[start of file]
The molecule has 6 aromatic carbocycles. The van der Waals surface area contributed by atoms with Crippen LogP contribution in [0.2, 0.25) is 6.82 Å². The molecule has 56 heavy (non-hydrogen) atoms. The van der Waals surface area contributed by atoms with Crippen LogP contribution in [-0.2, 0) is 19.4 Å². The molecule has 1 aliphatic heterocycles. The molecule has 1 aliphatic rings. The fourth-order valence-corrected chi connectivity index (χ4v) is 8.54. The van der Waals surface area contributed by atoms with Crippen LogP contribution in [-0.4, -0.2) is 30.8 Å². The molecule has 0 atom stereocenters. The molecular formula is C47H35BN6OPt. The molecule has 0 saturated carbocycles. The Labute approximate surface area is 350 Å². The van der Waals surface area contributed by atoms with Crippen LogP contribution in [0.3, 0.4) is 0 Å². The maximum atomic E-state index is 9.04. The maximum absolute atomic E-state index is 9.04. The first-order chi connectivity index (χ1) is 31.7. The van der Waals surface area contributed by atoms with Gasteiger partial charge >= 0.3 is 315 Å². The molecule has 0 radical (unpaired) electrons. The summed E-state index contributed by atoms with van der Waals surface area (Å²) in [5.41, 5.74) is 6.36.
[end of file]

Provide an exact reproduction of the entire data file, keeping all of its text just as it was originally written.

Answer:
The molecule has 6 aromatic carbocycles. The van der Waals surface area contributed by atoms with Crippen LogP contribution in [0.2, 0.25) is 6.82 Å². The molecule has 56 heavy (non-hydrogen) atoms. The van der Waals surface area contributed by atoms with Crippen LogP contribution in [-0.2, 0) is 19.4 Å². The molecule has 1 aliphatic heterocycles. The molecule has 1 aliphatic rings. The fourth-order valence-corrected chi connectivity index (χ4v) is 8.54. The van der Waals surface area contributed by atoms with Crippen LogP contribution in [-0.4, -0.2) is 30.8 Å². The molecule has 0 atom stereocenters. The molecular formula is C47H35BN6OPt. The molecule has 0 saturated carbocycles. The Labute approximate surface area is 350 Å². The van der Waals surface area contributed by atoms with Crippen LogP contribution in [0.3, 0.4) is 0 Å². The maximum atomic E-state index is 9.04. The maximum absolute atomic E-state index is 9.04. The first-order chi connectivity index (χ1) is 31.7. The van der Waals surface area contributed by atoms with Gasteiger partial charge >= 0.3 is 315 Å². The molecule has 0 radical (unpaired) electrons. The summed E-state index contributed by atoms with van der Waals surface area (Å²) in [5.41, 5.74) is 6.36.